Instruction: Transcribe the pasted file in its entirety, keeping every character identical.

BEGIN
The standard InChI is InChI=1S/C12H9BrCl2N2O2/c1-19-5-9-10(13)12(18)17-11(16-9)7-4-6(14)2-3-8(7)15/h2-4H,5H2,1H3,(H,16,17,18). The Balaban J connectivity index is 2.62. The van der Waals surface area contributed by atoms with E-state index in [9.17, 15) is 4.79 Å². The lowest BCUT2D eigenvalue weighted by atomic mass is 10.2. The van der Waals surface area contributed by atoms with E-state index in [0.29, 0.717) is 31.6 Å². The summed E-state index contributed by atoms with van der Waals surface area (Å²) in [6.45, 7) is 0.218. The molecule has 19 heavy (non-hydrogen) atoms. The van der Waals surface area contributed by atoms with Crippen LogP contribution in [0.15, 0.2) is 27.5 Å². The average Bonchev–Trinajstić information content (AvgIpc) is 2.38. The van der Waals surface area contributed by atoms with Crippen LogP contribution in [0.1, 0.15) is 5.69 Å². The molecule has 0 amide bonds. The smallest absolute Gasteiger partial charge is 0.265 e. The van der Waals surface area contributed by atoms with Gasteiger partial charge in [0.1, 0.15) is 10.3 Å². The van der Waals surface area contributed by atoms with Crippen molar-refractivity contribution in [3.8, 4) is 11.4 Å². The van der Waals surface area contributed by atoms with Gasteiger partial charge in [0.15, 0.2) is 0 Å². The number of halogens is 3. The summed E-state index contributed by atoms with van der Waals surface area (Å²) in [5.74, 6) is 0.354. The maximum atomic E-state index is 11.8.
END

The standard InChI is InChI=1S/C12H9BrCl2N2O2/c1-19-5-9-10(13)12(18)17-11(16-9)7-4-6(14)2-3-8(7)15/h2-4H,5H2,1H3,(H,16,17,18). The Balaban J connectivity index is 2.62. The van der Waals surface area contributed by atoms with E-state index in [9.17, 15) is 4.79 Å². The lowest BCUT2D eigenvalue weighted by atomic mass is 10.2. The van der Waals surface area contributed by atoms with E-state index in [0.29, 0.717) is 31.6 Å². The summed E-state index contributed by atoms with van der Waals surface area (Å²) in [6.45, 7) is 0.218. The molecule has 19 heavy (non-hydrogen) atoms. The van der Waals surface area contributed by atoms with Crippen LogP contribution in [0.15, 0.2) is 27.5 Å². The average Bonchev–Trinajstić information content (AvgIpc) is 2.38. The van der Waals surface area contributed by atoms with Crippen LogP contribution in [0.1, 0.15) is 5.69 Å². The molecule has 0 amide bonds. The smallest absolute Gasteiger partial charge is 0.265 e. The van der Waals surface area contributed by atoms with Gasteiger partial charge in [0.1, 0.15) is 10.3 Å². The van der Waals surface area contributed by atoms with Crippen molar-refractivity contribution in [3.8, 4) is 11.4 Å². The van der Waals surface area contributed by atoms with Gasteiger partial charge in [0.15, 0.2) is 0 Å². The number of halogens is 3. The summed E-state index contributed by atoms with van der Waals surface area (Å²) in [5.74, 6) is 0.354. The maximum atomic E-state index is 11.8.